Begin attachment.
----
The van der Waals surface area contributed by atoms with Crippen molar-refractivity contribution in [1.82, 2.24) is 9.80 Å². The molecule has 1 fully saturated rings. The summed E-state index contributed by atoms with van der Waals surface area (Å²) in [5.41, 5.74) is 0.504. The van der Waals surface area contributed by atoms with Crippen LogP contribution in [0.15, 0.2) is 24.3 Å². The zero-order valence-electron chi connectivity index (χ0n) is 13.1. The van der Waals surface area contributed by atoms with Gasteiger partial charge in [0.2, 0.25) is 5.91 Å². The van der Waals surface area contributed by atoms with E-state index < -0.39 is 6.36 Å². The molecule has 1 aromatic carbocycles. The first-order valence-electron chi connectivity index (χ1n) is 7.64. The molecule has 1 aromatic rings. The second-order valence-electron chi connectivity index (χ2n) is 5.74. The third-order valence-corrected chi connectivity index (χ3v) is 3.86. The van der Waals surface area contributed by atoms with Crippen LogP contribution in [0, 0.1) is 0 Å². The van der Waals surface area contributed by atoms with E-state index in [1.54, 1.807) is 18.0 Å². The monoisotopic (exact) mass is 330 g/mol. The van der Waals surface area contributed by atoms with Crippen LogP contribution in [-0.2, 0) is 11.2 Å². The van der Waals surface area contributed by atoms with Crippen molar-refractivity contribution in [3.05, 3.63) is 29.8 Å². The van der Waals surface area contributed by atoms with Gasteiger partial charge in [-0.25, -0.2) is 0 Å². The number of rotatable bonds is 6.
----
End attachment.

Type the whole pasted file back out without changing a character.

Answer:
The van der Waals surface area contributed by atoms with Crippen molar-refractivity contribution in [1.82, 2.24) is 9.80 Å². The molecule has 1 fully saturated rings. The summed E-state index contributed by atoms with van der Waals surface area (Å²) in [5.41, 5.74) is 0.504. The van der Waals surface area contributed by atoms with Crippen LogP contribution in [0.15, 0.2) is 24.3 Å². The zero-order valence-electron chi connectivity index (χ0n) is 13.1. The van der Waals surface area contributed by atoms with Gasteiger partial charge in [0.2, 0.25) is 5.91 Å². The van der Waals surface area contributed by atoms with E-state index < -0.39 is 6.36 Å². The molecule has 1 aromatic carbocycles. The first-order valence-electron chi connectivity index (χ1n) is 7.64. The molecule has 1 aromatic rings. The second-order valence-electron chi connectivity index (χ2n) is 5.74. The third-order valence-corrected chi connectivity index (χ3v) is 3.86. The van der Waals surface area contributed by atoms with Crippen LogP contribution in [0, 0.1) is 0 Å². The van der Waals surface area contributed by atoms with E-state index in [1.54, 1.807) is 18.0 Å². The monoisotopic (exact) mass is 330 g/mol. The van der Waals surface area contributed by atoms with Crippen LogP contribution in [-0.2, 0) is 11.2 Å². The van der Waals surface area contributed by atoms with Crippen molar-refractivity contribution in [3.05, 3.63) is 29.8 Å². The van der Waals surface area contributed by atoms with Gasteiger partial charge in [-0.25, -0.2) is 0 Å². The number of rotatable bonds is 6.